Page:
“And common culture is dictated by whom, you…”
Well, if none of the list of things you mention can define “common culture” (what we are discussing here is more properly called “social mores”), then you certainly don’t want the courts dictating it, either, do you?
My larger point is that we are a culturally diverse, geographically disperse nation where the social views of a NYC dweller or Los Angeles resident are quite different from a person in Louisiana. At some point, we have to recognize this, stop disparaging each other, and look for workable solutions to address social disparities.
In ROTH v US, which was a pornography case where the court had to define what pornography was (good luck with that one!), Justice Brennan’s test referred to the application of “contemporary community standards.” So, there you have a wonderfully vague but effective way of defining what is considered proper or improper in a given community.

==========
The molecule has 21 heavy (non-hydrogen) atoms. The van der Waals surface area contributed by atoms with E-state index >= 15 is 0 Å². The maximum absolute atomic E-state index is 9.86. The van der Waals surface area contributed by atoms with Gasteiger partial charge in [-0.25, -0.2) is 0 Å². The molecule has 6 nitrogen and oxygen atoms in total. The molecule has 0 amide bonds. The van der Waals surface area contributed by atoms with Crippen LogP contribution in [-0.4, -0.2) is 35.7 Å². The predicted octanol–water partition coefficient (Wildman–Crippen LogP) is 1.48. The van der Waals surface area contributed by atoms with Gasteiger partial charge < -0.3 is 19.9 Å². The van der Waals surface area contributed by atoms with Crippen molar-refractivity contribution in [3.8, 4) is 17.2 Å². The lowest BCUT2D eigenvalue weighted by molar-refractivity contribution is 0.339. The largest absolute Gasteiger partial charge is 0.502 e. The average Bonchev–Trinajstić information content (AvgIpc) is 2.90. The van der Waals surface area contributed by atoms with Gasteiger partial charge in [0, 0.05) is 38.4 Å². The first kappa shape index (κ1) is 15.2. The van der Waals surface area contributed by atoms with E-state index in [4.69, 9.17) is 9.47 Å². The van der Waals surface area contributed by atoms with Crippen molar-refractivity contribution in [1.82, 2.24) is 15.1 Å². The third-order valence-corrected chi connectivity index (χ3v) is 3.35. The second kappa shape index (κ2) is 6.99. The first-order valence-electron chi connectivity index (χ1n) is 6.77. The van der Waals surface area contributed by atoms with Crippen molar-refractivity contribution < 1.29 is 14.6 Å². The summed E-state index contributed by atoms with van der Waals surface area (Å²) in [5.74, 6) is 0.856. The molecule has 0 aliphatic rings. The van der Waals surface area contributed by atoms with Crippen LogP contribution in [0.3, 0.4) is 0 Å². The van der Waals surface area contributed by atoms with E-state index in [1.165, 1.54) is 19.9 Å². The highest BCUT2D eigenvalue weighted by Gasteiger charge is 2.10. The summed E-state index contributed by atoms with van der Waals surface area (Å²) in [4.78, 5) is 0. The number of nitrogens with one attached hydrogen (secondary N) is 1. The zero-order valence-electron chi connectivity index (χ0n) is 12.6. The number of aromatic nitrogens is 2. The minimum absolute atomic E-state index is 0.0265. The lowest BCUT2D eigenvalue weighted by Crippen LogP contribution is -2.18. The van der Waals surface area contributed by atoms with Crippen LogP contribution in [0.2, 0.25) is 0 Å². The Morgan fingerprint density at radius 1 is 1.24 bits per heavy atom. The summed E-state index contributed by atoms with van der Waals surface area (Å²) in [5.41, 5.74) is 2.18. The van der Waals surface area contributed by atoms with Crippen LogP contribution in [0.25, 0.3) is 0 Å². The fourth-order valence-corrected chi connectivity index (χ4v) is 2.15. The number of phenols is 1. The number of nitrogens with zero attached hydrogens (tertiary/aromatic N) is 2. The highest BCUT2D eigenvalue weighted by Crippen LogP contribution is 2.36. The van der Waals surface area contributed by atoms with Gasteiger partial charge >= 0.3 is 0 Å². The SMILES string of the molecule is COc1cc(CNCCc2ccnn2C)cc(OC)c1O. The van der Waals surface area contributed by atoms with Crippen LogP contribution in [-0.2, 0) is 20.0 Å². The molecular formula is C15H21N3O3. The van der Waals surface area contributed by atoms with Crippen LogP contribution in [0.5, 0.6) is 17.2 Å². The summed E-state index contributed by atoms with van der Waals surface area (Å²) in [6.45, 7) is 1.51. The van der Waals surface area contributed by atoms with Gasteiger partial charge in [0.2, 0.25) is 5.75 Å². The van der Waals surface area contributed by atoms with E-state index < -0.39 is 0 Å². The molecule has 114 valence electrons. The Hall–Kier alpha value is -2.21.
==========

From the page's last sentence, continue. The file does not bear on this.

My suggestion then, revised above in my last response to Ms. O’Leary because she insisted a good solution should spend less money (although I am not really sure you should be putting price tags on social justice), allows communities to address the issue according to their standards…..but does insist that they address the issue. I can’t think of a better way to solve the problem of transgender discrimination whilst being sensitive to community standards on the issue.